In the third and final entry in our Xenogenesis appreciation, Gemma Webster and Theodore McCombs talk Imago (1989), Octavia Butler’s conclusion to the trilogy. The first book, Dawn, followed Lilith Iyapo’s captivity with the Oankali, an alien race of tentacled, insatiably curious genetic engineers who go planet to planet seeking out new life to collect and, on occasion, form new species with through interbreeding. This is their plan for humanity, whom they’ve just salvaged from nuclear apocalypse.
Lilith helps her fellow human survivors escape the Oankali, and by the second book, Adulthood Rites, these “resister” villages are widespread. But the Oankali have made humans sterile, able to reproduce only with Oankali mates, because they fear the “human contradiction”: that fatal combination of intelligence and hierarchical behavior that led to humanity’s near self-destruction in the first place. The resisters resort to stealing the new Oankali-human “construct” children like Akin, Lilith’s son. As Akin comes to know his human captors, he advocates for the resisters and convinces the Oankali to establish a colony of pure, fertile humans on Mars.
Imago picks up several years later, with the first construct ooloi, Lilith’s child Jodahs. Oankali have three sexes: male, female, and ooloi (“it”). These ooloi are natural genetic manipulators, able to cure genetic diseases or enhance strength with a touch. They are essential to Oankali reproduction, the chefs who combine their mates’ genetic ingredients into a soufflé baby. And they are mindblowingly good lays. Ooloi give their mates such transcendent pleasure, it seduces them into a sort of biochemical dependence. But Jodahs is a dangerous unknown. As a construct, it wields humanity’s “gift” of cancer, which it uses to change shape or regrow limbs; but it can also create deformities and plague through sheer carelessness. What will Jodahs become? The triumph of Oankali-human union—or the grisly failure of Lilith’s brood?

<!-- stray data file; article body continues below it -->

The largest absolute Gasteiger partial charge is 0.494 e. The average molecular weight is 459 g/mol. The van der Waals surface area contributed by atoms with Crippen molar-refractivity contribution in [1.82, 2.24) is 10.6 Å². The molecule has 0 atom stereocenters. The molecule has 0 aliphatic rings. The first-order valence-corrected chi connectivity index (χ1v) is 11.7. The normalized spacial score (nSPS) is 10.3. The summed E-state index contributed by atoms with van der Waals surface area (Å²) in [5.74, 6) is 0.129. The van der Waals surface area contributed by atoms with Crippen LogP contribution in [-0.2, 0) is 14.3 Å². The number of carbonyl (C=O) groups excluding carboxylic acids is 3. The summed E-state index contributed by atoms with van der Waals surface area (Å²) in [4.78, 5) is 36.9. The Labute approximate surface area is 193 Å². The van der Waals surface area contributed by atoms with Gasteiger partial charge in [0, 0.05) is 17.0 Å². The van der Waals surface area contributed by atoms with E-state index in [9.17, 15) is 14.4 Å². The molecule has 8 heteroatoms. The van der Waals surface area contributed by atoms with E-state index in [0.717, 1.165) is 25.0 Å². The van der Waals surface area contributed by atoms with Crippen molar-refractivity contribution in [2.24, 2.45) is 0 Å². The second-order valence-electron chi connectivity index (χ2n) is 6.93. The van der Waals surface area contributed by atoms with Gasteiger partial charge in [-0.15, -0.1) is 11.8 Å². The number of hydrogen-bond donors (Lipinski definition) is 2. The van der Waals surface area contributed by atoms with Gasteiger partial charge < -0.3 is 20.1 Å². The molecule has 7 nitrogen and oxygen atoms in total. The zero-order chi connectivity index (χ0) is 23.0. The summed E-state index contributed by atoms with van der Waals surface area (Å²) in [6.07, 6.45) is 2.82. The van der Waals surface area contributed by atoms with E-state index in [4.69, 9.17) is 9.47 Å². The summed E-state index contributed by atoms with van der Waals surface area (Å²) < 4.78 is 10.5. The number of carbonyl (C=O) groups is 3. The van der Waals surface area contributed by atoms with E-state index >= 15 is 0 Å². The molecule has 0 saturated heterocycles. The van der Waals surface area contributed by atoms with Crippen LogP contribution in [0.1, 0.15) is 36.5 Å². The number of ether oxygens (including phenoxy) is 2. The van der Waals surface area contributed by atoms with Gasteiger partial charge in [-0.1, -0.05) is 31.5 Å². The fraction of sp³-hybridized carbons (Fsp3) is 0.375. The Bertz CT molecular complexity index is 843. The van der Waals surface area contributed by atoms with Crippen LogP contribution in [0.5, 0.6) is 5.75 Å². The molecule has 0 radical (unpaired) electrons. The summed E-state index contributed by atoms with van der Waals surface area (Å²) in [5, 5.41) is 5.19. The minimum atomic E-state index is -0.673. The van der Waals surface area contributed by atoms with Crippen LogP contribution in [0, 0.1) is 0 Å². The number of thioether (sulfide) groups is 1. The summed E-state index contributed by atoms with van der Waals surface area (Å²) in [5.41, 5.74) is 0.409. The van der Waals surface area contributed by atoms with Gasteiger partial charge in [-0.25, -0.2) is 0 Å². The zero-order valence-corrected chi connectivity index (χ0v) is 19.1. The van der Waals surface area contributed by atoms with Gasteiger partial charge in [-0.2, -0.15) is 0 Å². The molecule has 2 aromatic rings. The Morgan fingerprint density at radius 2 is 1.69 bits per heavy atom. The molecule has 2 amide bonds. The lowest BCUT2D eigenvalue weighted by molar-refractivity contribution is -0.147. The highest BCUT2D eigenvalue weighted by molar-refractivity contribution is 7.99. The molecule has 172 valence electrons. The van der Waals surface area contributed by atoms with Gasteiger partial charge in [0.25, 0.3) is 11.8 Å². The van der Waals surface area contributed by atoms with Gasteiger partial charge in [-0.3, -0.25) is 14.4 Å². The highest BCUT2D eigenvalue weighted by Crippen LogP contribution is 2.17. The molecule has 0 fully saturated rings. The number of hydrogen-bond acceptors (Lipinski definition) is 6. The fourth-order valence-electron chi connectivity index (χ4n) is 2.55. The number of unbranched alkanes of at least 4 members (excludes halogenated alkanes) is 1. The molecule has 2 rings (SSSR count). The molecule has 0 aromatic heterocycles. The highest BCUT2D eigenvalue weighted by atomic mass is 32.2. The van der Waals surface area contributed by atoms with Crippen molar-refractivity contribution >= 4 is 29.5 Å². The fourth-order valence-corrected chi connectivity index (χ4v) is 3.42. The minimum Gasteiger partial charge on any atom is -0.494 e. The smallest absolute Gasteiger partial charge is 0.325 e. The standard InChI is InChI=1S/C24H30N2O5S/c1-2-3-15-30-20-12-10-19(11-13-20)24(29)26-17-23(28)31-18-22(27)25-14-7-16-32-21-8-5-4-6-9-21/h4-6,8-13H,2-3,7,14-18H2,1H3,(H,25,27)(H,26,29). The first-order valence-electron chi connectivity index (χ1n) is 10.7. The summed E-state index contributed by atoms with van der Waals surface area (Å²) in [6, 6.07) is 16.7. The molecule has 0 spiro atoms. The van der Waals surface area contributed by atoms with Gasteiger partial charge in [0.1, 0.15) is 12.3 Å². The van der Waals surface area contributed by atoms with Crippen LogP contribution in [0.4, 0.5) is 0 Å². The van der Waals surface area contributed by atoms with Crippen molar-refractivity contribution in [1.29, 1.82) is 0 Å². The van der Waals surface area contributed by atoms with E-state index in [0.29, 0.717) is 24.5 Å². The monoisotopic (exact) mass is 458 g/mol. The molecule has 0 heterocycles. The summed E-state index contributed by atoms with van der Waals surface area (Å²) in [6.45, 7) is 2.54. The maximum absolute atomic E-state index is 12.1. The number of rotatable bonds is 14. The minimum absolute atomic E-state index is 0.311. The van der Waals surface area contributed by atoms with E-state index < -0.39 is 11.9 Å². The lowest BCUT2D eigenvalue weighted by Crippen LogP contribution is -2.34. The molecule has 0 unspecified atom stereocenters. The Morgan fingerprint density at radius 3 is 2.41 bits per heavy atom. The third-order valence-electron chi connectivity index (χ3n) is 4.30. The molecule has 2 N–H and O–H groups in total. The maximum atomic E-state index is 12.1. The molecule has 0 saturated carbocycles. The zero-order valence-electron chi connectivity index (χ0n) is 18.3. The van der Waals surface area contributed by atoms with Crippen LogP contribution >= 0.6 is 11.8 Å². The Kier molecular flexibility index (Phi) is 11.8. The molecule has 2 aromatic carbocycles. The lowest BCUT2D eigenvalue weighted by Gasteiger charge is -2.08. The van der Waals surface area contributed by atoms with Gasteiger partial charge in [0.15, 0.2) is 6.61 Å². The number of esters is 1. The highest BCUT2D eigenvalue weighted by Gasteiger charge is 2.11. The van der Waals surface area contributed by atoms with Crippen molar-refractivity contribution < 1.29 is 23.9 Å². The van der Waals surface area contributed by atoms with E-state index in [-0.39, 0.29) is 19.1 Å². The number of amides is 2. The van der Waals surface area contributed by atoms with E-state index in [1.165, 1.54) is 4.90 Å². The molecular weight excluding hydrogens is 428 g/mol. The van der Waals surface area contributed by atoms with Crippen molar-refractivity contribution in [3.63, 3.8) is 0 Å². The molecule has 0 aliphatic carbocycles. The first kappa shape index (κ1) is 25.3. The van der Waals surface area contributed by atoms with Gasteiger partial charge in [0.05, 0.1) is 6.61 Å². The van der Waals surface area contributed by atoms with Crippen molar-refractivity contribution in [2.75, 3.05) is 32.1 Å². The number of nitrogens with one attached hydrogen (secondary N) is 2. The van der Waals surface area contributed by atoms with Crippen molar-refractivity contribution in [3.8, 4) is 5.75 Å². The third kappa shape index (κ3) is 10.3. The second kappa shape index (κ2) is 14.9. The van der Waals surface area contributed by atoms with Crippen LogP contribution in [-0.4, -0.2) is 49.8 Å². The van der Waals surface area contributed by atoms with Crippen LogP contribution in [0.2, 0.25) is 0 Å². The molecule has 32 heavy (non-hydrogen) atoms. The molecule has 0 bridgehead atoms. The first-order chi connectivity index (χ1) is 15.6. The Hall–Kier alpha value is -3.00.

Theodore McCombs: Let’s talk about sex and structure in the Xenogenesis trilogy (baby). Butler seems to want us to notice how the trilogy tracks the Oankali triad of sexes. Dawn followed Lilith, a human woman; Adulthood Rites is the coming-of-age story of the first construct male. And Imago features an ooloi’s point of view, at last.
Arguably, Dawn and Adulthood Rites are ‘feminine’ and ‘masculine’ books: Dawn is a sort of space-Gothic novel, about a captive heroine using her wits and resourcefulness to navigate her captors’ control of her; Adulthood Rites is a very familiar story of a young man finding his place in the world. How is Imago a more ‘ooloi-ine’ book?
Gemma Webster: In A Room of One’s Own, Virginia Woolf made a case in support of Coleridge's assertion, “The truth is a great mind must be androgynous.” Woolf posits that perhaps Coleridge
meant that the androgynous mind is resonant and porous; that it transmits emotion without impediment; that it is naturally creative, incandescent and undivided.
Woolf suggests that the purely masculine or purely feminine mind cannot create: just as in biology, male and female must mix together to procreate, in the creative mind, masculine and feminine must combine in a single person. In the Xenogenesis series, similarly, the ooloi is a necessary intermediary in the procreative process. Interestingly, both of the preceding books in the series are written in third person and Imago is written in the first person. It is a much more emotional story.
TM: It’s intriguing to think about how we would have read an ooloi narrative in close third person, always dealing with that ‘it’ pronoun. I think it would have been so jarring and distancing.
GW: Giving us that close-in experience with the "androgynous" point of view was for me particularly germane to the writing experience. The writer is always having to embody characters of every gender (in this case, a third gender). But just like Woolf says, the writer's mind has to have both masculine and feminine intertwined for the creation of the piece itself. The dynamic between the creating process and biological creation really came together for me in the third book.
The novel, as a form, is also necessarily about leaving the status quo. Stories have their inciting incident and conflict; nature refuses to be static. That first-person point of view puts us right in the discomfort of both of those situations.